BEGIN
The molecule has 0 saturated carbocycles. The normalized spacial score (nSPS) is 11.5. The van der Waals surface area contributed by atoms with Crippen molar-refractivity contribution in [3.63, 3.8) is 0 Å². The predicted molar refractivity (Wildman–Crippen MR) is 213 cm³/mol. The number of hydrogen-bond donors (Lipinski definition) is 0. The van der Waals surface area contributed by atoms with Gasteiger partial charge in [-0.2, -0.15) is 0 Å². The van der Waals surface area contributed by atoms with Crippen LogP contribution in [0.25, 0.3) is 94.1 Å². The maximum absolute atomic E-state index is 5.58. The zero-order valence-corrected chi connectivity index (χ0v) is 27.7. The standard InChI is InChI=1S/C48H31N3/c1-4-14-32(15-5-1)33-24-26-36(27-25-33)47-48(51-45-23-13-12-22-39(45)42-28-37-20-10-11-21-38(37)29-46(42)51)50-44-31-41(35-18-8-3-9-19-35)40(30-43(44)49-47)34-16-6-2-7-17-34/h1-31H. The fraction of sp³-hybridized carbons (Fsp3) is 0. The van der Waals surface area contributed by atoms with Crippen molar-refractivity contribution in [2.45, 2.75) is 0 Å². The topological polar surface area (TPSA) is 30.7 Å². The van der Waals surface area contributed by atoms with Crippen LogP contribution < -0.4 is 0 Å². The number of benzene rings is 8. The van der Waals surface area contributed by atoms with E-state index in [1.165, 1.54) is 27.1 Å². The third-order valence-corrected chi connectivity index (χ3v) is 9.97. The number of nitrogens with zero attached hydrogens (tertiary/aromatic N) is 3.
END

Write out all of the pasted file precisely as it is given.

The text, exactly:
The molecule has 0 saturated carbocycles. The normalized spacial score (nSPS) is 11.5. The van der Waals surface area contributed by atoms with Crippen molar-refractivity contribution in [3.63, 3.8) is 0 Å². The predicted molar refractivity (Wildman–Crippen MR) is 213 cm³/mol. The number of hydrogen-bond donors (Lipinski definition) is 0. The van der Waals surface area contributed by atoms with Gasteiger partial charge in [-0.2, -0.15) is 0 Å². The van der Waals surface area contributed by atoms with Crippen LogP contribution in [0.25, 0.3) is 94.1 Å². The maximum absolute atomic E-state index is 5.58. The zero-order valence-corrected chi connectivity index (χ0v) is 27.7. The standard InChI is InChI=1S/C48H31N3/c1-4-14-32(15-5-1)33-24-26-36(27-25-33)47-48(51-45-23-13-12-22-39(45)42-28-37-20-10-11-21-38(37)29-46(42)51)50-44-31-41(35-18-8-3-9-19-35)40(30-43(44)49-47)34-16-6-2-7-17-34/h1-31H. The fraction of sp³-hybridized carbons (Fsp3) is 0. The van der Waals surface area contributed by atoms with Crippen molar-refractivity contribution in [2.45, 2.75) is 0 Å². The topological polar surface area (TPSA) is 30.7 Å². The van der Waals surface area contributed by atoms with Crippen LogP contribution < -0.4 is 0 Å². The number of benzene rings is 8. The van der Waals surface area contributed by atoms with E-state index in [1.165, 1.54) is 27.1 Å². The third-order valence-corrected chi connectivity index (χ3v) is 9.97. The number of nitrogens with zero attached hydrogens (tertiary/aromatic N) is 3.